‘Broker Butcher’ Set to Be China’s Top Securities Regulator

Wu Qing, a 57-year-old who earned the nickname “the broker butcher” for cracking down on traders in the mid-2000s, is slated to become the head of the nation’s securities regulator.

(Bloomberg) — Wu Qing, a 57-year-old who earned the nickname “the broker butcher” for cracking down on traders in the mid-2000s, is slated to become the head of the nation’s securities regulator. 

Wu, now the vice mayor of Shanghai, is poised to replace Yi Huiman as chairman of the China Securities Regulatory Commission, a person familiar with the move said, asking not to be identified discussing private information. Yi, in charge of the CSRC since 2019, will oversee the banking and insurance sector.

Wu is no stranger to markets. Before becoming vice mayor of the financial hub in 2018, he headed the Shanghai Stock Exchange for almost two years. Prior to that, he worked in various roles at the CSRC, earning the nickname “the broker butcher” after shuttering 31 firms over regulation breaches. He then oversaw the fund industry until 2010.  

Wu was elected as an alternate member of the Communist Party’s Central Committee at the 20th congress last year, paving the way for his elevation. He also worked alongside Li Qiang, China’s incoming premier, when the latter served as party chief for Shanghai.

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The appointment, which is typically announced around the annual legislative meeting in early March, could still be subject to change, the person said. Representatives from the CSRC and the Shanghai government didn’t immediately respond to requests seeking comment. 

Wu is a low-key technocrat who has expressed zero tolerance for wrongdoing, according to a person familiar with him. Wu sometimes jokes he is more fit to be a surgeon, the person said.

Wu will now help guide the nation’s financial opening for foreign firms. Wall Street banks have been ramping up in China over the past few years after the country allowed full foreign ownership of operations, but they’ve been stymied by a slow and opaque approval process.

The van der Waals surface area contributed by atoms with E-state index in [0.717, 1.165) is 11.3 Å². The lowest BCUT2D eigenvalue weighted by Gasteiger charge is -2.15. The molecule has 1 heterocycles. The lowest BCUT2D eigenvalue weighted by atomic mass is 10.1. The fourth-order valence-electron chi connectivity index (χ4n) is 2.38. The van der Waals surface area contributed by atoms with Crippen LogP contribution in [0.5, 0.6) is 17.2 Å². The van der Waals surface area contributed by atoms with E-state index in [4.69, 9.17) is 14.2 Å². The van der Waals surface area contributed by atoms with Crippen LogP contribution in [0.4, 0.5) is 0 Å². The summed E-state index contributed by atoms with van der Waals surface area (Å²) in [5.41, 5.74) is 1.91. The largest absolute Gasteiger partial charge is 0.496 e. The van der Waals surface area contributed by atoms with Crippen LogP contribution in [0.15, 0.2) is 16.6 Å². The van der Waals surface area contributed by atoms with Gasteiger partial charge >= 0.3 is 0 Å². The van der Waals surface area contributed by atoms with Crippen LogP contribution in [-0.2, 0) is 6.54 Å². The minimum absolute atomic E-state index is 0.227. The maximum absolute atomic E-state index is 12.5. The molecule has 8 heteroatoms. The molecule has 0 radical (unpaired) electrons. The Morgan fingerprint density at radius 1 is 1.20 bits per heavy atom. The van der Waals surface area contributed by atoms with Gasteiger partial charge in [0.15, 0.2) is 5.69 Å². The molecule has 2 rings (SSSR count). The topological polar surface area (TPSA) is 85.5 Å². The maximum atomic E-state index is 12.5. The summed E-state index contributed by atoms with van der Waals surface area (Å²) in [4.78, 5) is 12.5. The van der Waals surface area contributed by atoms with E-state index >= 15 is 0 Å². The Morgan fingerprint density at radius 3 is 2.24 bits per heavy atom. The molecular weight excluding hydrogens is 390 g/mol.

“I don’t expect the new chairman of CSRC to take any kind of action to make the CSRC appear in the headlines,” said Zhiwu Chen, a professor of finance at the University of Hong Kong Business School. “Given the geopolitical tension and also given that China is growing more suspicious of western businesses and western governments and so on, I don’t think a new chairman can really do much against that kind of headwind.”

Wu’s first test will be to regulate China’s $11 trillion stock market, where the rollout of a registration-based system for initial public offerings across all of its major trading venues could stoke volatility. Restoring confidence among foreign investors is key too, after their appetite for onshore stocks sank to record low last year. 

Another challenge will be to resolve a yearslong audit spat with the US, which forced delistings in New York of a few Chinese state-owned enterprises last year. Even though US officials signaled a breakthrough in late 2022 when their inspectors were allowed to review audit documents of firms based in China and Hong Kong, more Chinese companies have joined an exodus from US bourses.

Shanghai Role

Under his current role as deputy mayor of Shanghai, Wu’s responsibilities have included overseeing the city’s finance industry and taxation as well as the development of its free trade zones. He’s been a big advocate of financial opening and digitization. 

Before his earlier stint with CSRC, Wu held various roles at the national planning committee, which later morphed into the National Development and Reform Commission, as well as the State Council’s securities committee, whose functions were later taken over by the CSRC. Wu holds a PhD in economics from the Renmin University of China in Beijing. 

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